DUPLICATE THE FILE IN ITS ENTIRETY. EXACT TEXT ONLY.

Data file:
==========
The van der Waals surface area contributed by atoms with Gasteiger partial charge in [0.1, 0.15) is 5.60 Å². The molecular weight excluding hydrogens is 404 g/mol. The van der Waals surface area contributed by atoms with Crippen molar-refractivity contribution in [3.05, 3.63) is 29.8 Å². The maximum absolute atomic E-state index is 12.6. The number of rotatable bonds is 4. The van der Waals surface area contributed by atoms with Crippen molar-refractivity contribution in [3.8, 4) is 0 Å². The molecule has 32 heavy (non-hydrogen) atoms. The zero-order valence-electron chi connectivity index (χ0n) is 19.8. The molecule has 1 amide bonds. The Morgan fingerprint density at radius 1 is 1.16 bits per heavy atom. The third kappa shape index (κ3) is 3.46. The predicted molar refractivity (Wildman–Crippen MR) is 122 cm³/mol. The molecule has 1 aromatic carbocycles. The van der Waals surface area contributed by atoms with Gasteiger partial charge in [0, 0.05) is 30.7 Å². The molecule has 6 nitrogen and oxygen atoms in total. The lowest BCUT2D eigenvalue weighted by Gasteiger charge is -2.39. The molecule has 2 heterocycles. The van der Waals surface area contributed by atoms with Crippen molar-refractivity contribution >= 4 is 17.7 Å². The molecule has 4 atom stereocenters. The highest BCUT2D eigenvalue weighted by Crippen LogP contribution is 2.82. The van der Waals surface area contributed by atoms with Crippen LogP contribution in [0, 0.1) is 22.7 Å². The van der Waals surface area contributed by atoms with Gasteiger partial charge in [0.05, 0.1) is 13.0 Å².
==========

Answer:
The van der Waals surface area contributed by atoms with Gasteiger partial charge in [0.1, 0.15) is 5.60 Å². The molecular weight excluding hydrogens is 404 g/mol. The van der Waals surface area contributed by atoms with Crippen molar-refractivity contribution in [3.05, 3.63) is 29.8 Å². The maximum absolute atomic E-state index is 12.6. The number of rotatable bonds is 4. The van der Waals surface area contributed by atoms with Crippen molar-refractivity contribution in [3.8, 4) is 0 Å². The molecule has 32 heavy (non-hydrogen) atoms. The zero-order valence-electron chi connectivity index (χ0n) is 19.8. The molecule has 1 amide bonds. The Morgan fingerprint density at radius 1 is 1.16 bits per heavy atom. The third kappa shape index (κ3) is 3.46. The predicted molar refractivity (Wildman–Crippen MR) is 122 cm³/mol. The molecule has 1 aromatic carbocycles. The van der Waals surface area contributed by atoms with Gasteiger partial charge in [0, 0.05) is 30.7 Å². The molecule has 6 nitrogen and oxygen atoms in total. The lowest BCUT2D eigenvalue weighted by Gasteiger charge is -2.39. The molecule has 2 heterocycles. The van der Waals surface area contributed by atoms with Crippen molar-refractivity contribution >= 4 is 17.7 Å². The molecule has 4 atom stereocenters. The highest BCUT2D eigenvalue weighted by Crippen LogP contribution is 2.82. The van der Waals surface area contributed by atoms with Crippen LogP contribution in [0, 0.1) is 22.7 Å². The van der Waals surface area contributed by atoms with Gasteiger partial charge in [0.05, 0.1) is 13.0 Å².